My meal was less than $20.00 (CDN) including taxes.
The restaurant is open daily for lunch and dinner and there is a separate childrens’ menu.
1869 Upper Water St
Halifax, Nova Scotia B3J 1S9
+1 902 423 6818
The first part of the tour is in the main building and we followed the painted "feet" on the floor to the various exhibits which are spread over two floors.
The first room is titled "Mapping Canada’s Ocean Frontiers" and there are a number of
maps on the wall, including the Halifax Harbour and the Bay of Fundy. The fun thing is
that the maps are 3D and glasses are supplied to bring the maps to life.
There is a small theatre with videos that are supposed to run continually but we were there
in the off season so we just watched the one video about mapping the ocean’s floor.
Nearby are models of various coast guard boats as well as a life raft and survival
Downstairs is a model of an iceberg as well as aquarium tanks with
crabs and small fish.
There is a separate section on the Titanic, including a model of what she looked like on the ocean floor and information on the Russian submersible that
explored the ship.
The best part of our visit was the Sea Pavilion, in a small building beside the main site. Inside are large touch tanks with various marine life including starfish, sea cucumbers, clams, lobster, crabs and fish like the flat groupers who stay on the bottom of the tank. Many were missing a limb or otherwise hurt and the guide explained that
divers bring in injured marine life so they can be protected. One tank is the Toddler Tank
with baby marine specimens.
It’s open Monday to Friday from 9 to 4 and there is no admission fee. I think the Sea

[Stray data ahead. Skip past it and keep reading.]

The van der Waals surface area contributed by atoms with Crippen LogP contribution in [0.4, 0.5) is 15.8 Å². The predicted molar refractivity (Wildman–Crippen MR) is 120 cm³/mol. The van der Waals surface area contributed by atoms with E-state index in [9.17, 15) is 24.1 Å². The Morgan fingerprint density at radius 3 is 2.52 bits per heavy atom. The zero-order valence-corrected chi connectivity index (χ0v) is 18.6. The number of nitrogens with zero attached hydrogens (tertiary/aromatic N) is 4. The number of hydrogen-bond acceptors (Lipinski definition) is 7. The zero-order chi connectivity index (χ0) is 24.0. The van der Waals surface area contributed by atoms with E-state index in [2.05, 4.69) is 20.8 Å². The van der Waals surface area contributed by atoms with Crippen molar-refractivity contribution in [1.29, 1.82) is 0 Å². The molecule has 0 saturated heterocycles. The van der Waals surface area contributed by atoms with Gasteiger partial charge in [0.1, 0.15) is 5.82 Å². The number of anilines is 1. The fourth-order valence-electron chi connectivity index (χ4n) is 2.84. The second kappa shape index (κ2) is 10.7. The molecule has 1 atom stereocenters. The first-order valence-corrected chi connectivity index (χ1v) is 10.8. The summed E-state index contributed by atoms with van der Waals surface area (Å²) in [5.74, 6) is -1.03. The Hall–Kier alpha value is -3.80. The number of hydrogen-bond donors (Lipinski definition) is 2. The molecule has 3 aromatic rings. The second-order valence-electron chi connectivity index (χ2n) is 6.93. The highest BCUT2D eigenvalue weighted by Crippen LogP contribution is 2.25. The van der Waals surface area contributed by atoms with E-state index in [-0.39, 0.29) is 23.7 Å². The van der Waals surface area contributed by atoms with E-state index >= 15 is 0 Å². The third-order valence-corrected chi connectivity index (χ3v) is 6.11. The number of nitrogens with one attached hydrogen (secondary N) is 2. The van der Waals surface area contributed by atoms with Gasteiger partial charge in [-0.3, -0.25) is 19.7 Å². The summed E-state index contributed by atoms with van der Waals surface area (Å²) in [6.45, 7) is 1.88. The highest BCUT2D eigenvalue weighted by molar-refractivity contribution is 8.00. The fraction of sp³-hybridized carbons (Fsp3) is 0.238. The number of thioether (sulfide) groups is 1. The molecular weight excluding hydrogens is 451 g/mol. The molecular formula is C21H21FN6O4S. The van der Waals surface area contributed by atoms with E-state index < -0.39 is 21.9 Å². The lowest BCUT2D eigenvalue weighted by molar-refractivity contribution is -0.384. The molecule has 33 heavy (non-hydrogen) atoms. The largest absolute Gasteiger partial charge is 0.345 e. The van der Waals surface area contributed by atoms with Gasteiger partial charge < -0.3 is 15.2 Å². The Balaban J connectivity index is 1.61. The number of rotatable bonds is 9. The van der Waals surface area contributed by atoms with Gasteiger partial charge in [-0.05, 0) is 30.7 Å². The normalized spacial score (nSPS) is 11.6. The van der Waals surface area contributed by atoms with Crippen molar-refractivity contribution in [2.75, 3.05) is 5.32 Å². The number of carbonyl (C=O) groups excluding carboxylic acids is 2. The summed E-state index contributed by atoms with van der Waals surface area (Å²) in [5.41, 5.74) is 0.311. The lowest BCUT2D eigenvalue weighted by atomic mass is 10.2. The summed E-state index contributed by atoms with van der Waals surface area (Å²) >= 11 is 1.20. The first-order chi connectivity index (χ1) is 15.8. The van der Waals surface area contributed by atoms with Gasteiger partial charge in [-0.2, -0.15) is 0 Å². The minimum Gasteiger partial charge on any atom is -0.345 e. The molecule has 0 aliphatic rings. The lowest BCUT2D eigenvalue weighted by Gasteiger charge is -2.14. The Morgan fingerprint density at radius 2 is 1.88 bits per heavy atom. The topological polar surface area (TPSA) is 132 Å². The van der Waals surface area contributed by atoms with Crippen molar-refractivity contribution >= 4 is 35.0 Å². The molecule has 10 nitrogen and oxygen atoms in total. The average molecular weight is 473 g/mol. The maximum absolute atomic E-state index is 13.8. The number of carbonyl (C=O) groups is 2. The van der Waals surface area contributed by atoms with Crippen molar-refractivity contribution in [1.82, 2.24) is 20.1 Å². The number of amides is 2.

Pavilion is only open from May to August.
There is also a small gift shop near the main entrance.
Member Rating 3 out of 5 on May 30, 2002
Bedford Institute of Oceanography
1 Challenger Drive
Dartmouth, Nova Scotia
There are picnic tables throughout the site and a wooden boardwalk that allows for a
waterside stroll. As well as a large restaurant called "Boondocks", there is a Subway and an Irish tea room. The stores carry typical tourist merchandise - souvenirs of Nova Scotia, post cards,
Saltwater taffy, books, etc. but it’s fun to wander through the small shops and stop for a
snack or meal.
Some of the boat houses are still used to store fishing equipment and there are lobster pots stacked along the wharf.
At the end of the wharf, Mike Tilley operates Harbour Island ferries and offers
transportation to Lawlors, McNabs or Devil’s Islands.
Mike is easy to spot with his red beard, fisherman’s cap and white rubber boats and he is a wealth of information on the area.
McNabs is the most popular destination and will be designated as a provincial park before the end of the year. Some people have summer cottages here and there are camping facilities and lots of hiking trails. Lawlors is home to wildlife including deer and osprey.
My sister and I visited Devil’s Island which is the farthest away but holds a special significance. Our mother’s family lived here in the early 1900s and she was born on the island. It’s very small - only about 1 mile in length but at one time, over 100 people lived here, mostly fishermen and their families. It is now totally deserted, except for a coast guard operated lighthouse that has seen better days. It’s now home to gulls and brown ducks who have their nests here and we came across lots of eggs that were getting ready to hatch.
The island’s name is attributed to a number of stories. Some say it is named after one of the first settlers, a Frenchman named Deval. Others say it is because people who came here said "why the devil would anyone want to live here?" and another version talks about a card game with the devil. I think the first option is the most likely but the others make for an interesting story.
Continual ferry service to McNabs is $12.00 return. Devil’s is $20.00 return but must be
booked in advance and is contingent on weather and tides since there is no wharf and
Mike has to land in a small cove.
Fisherman’s Cove is open 7 days a week and there is plenty of free parking.
Fisherman's Cove - 200 Government Wharf Road, Eastern Passage (902) 465 6093 FAX (902) 465 6899
Abbotsford, British Columbia